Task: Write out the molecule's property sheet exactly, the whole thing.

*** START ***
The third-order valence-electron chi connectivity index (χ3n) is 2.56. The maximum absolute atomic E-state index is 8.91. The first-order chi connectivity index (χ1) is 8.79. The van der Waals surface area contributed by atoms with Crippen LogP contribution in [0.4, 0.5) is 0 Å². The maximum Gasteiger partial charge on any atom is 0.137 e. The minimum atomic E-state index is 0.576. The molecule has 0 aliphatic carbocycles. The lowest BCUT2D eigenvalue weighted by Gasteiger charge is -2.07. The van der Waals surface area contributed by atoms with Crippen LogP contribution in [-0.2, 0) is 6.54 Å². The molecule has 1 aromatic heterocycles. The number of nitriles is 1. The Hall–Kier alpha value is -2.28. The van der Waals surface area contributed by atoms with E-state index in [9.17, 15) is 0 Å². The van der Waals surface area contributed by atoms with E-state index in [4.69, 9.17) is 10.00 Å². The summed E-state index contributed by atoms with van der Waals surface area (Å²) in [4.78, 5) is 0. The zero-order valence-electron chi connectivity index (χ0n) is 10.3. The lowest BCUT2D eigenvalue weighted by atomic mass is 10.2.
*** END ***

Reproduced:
The third-order valence-electron chi connectivity index (χ3n) is 2.56. The maximum absolute atomic E-state index is 8.91. The first-order chi connectivity index (χ1) is 8.79. The van der Waals surface area contributed by atoms with Crippen LogP contribution in [0.4, 0.5) is 0 Å². The maximum Gasteiger partial charge on any atom is 0.137 e. The minimum atomic E-state index is 0.576. The molecule has 0 aliphatic carbocycles. The lowest BCUT2D eigenvalue weighted by Gasteiger charge is -2.07. The van der Waals surface area contributed by atoms with Crippen LogP contribution in [-0.2, 0) is 6.54 Å². The molecule has 1 aromatic heterocycles. The number of nitriles is 1. The Hall–Kier alpha value is -2.28. The van der Waals surface area contributed by atoms with E-state index in [9.17, 15) is 0 Å². The van der Waals surface area contributed by atoms with E-state index in [4.69, 9.17) is 10.00 Å². The summed E-state index contributed by atoms with van der Waals surface area (Å²) in [4.78, 5) is 0. The zero-order valence-electron chi connectivity index (χ0n) is 10.3. The lowest BCUT2D eigenvalue weighted by atomic mass is 10.2.